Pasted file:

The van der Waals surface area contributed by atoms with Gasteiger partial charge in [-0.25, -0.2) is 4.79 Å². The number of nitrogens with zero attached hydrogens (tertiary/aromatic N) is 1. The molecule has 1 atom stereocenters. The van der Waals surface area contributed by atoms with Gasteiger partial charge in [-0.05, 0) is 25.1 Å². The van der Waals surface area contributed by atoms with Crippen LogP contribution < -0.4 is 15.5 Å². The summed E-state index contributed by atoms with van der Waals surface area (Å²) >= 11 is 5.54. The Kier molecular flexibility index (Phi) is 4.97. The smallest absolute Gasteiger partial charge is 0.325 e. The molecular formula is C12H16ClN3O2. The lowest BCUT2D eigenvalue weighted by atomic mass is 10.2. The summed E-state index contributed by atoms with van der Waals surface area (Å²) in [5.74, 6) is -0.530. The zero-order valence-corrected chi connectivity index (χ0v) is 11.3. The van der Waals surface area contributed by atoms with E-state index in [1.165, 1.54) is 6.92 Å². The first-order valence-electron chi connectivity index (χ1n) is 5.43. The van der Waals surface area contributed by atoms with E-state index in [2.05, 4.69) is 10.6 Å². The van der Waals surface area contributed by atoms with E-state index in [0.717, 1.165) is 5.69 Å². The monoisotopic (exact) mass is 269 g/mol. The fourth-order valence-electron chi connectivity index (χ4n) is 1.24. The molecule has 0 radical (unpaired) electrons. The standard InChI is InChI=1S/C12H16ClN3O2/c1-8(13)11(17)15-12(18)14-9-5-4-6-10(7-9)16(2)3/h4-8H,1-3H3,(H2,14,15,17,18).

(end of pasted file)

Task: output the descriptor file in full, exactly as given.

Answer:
The van der Waals surface area contributed by atoms with Gasteiger partial charge in [-0.25, -0.2) is 4.79 Å². The number of nitrogens with zero attached hydrogens (tertiary/aromatic N) is 1. The molecule has 1 atom stereocenters. The van der Waals surface area contributed by atoms with Gasteiger partial charge in [-0.05, 0) is 25.1 Å². The van der Waals surface area contributed by atoms with Crippen LogP contribution < -0.4 is 15.5 Å². The summed E-state index contributed by atoms with van der Waals surface area (Å²) >= 11 is 5.54. The Kier molecular flexibility index (Phi) is 4.97. The smallest absolute Gasteiger partial charge is 0.325 e. The molecular formula is C12H16ClN3O2. The lowest BCUT2D eigenvalue weighted by atomic mass is 10.2. The summed E-state index contributed by atoms with van der Waals surface area (Å²) in [5.74, 6) is -0.530. The zero-order valence-corrected chi connectivity index (χ0v) is 11.3. The van der Waals surface area contributed by atoms with E-state index in [1.165, 1.54) is 6.92 Å². The first-order valence-electron chi connectivity index (χ1n) is 5.43. The van der Waals surface area contributed by atoms with E-state index in [2.05, 4.69) is 10.6 Å². The van der Waals surface area contributed by atoms with E-state index in [0.717, 1.165) is 5.69 Å². The monoisotopic (exact) mass is 269 g/mol. The fourth-order valence-electron chi connectivity index (χ4n) is 1.24. The molecule has 0 radical (unpaired) electrons. The standard InChI is InChI=1S/C12H16ClN3O2/c1-8(13)11(17)15-12(18)14-9-5-4-6-10(7-9)16(2)3/h4-8H,1-3H3,(H2,14,15,17,18).